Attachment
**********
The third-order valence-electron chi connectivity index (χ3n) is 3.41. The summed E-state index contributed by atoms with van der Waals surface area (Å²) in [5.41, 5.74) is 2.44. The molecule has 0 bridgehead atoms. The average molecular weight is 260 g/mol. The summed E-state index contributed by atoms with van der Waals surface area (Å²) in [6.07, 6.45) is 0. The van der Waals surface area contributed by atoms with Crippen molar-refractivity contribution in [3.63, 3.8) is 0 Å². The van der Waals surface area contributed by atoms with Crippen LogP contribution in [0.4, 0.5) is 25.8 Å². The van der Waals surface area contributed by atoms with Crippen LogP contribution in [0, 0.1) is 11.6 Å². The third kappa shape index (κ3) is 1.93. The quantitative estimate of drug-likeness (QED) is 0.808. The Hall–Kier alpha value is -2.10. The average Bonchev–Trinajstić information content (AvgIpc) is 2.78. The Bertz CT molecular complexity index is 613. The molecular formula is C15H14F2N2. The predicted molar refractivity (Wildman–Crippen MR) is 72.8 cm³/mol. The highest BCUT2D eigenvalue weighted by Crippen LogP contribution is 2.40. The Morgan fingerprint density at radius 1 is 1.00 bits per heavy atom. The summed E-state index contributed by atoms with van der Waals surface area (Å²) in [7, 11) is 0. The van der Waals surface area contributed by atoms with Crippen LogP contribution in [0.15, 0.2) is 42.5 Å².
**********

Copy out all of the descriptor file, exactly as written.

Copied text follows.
The third-order valence-electron chi connectivity index (χ3n) is 3.41. The summed E-state index contributed by atoms with van der Waals surface area (Å²) in [5.41, 5.74) is 2.44. The molecule has 0 bridgehead atoms. The average molecular weight is 260 g/mol. The summed E-state index contributed by atoms with van der Waals surface area (Å²) in [6.07, 6.45) is 0. The van der Waals surface area contributed by atoms with Crippen molar-refractivity contribution in [3.63, 3.8) is 0 Å². The van der Waals surface area contributed by atoms with Crippen LogP contribution in [0.4, 0.5) is 25.8 Å². The van der Waals surface area contributed by atoms with Crippen LogP contribution in [0, 0.1) is 11.6 Å². The third kappa shape index (κ3) is 1.93. The quantitative estimate of drug-likeness (QED) is 0.808. The Hall–Kier alpha value is -2.10. The average Bonchev–Trinajstić information content (AvgIpc) is 2.78. The Bertz CT molecular complexity index is 613. The molecular formula is C15H14F2N2. The predicted molar refractivity (Wildman–Crippen MR) is 72.8 cm³/mol. The highest BCUT2D eigenvalue weighted by Crippen LogP contribution is 2.40. The Morgan fingerprint density at radius 1 is 1.00 bits per heavy atom. The summed E-state index contributed by atoms with van der Waals surface area (Å²) in [7, 11) is 0. The van der Waals surface area contributed by atoms with Crippen LogP contribution in [0.15, 0.2) is 42.5 Å².